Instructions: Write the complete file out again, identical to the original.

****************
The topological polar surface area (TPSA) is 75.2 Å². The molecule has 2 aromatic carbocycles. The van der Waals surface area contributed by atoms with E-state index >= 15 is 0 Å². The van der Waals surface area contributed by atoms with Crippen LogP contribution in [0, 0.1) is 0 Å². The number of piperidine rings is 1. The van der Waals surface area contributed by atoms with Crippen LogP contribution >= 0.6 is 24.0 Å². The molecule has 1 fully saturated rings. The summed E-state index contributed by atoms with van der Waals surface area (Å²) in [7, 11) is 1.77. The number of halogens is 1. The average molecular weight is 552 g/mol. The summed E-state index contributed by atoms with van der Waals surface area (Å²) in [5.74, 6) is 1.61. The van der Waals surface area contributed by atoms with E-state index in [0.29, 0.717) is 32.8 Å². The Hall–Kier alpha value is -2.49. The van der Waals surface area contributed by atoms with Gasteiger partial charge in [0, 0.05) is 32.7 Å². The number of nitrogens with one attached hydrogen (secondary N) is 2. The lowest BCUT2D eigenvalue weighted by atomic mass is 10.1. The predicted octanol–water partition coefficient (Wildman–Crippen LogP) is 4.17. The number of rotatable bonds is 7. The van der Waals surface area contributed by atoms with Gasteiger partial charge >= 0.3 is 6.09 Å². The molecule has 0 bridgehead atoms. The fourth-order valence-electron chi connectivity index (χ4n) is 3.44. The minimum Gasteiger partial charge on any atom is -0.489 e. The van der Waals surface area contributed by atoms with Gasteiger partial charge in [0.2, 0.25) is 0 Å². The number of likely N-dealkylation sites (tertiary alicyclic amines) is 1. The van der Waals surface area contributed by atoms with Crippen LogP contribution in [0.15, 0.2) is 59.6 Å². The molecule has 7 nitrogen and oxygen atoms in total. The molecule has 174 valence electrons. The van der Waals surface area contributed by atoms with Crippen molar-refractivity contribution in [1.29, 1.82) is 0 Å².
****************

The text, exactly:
The topological polar surface area (TPSA) is 75.2 Å². The molecule has 2 aromatic carbocycles. The van der Waals surface area contributed by atoms with E-state index >= 15 is 0 Å². The van der Waals surface area contributed by atoms with Crippen LogP contribution in [0, 0.1) is 0 Å². The number of piperidine rings is 1. The van der Waals surface area contributed by atoms with Crippen LogP contribution >= 0.6 is 24.0 Å². The molecule has 1 fully saturated rings. The summed E-state index contributed by atoms with van der Waals surface area (Å²) in [7, 11) is 1.77. The number of halogens is 1. The average molecular weight is 552 g/mol. The summed E-state index contributed by atoms with van der Waals surface area (Å²) in [5.74, 6) is 1.61. The van der Waals surface area contributed by atoms with E-state index in [0.29, 0.717) is 32.8 Å². The Hall–Kier alpha value is -2.49. The van der Waals surface area contributed by atoms with Gasteiger partial charge in [0, 0.05) is 32.7 Å². The number of nitrogens with one attached hydrogen (secondary N) is 2. The lowest BCUT2D eigenvalue weighted by atomic mass is 10.1. The predicted octanol–water partition coefficient (Wildman–Crippen LogP) is 4.17. The number of rotatable bonds is 7. The van der Waals surface area contributed by atoms with Gasteiger partial charge >= 0.3 is 6.09 Å². The molecule has 0 bridgehead atoms. The fourth-order valence-electron chi connectivity index (χ4n) is 3.44. The minimum Gasteiger partial charge on any atom is -0.489 e. The van der Waals surface area contributed by atoms with Gasteiger partial charge in [0.2, 0.25) is 0 Å². The number of likely N-dealkylation sites (tertiary alicyclic amines) is 1. The van der Waals surface area contributed by atoms with Crippen LogP contribution in [0.15, 0.2) is 59.6 Å². The molecule has 7 nitrogen and oxygen atoms in total. The molecule has 174 valence electrons. The van der Waals surface area contributed by atoms with Crippen molar-refractivity contribution in [1.29, 1.82) is 0 Å².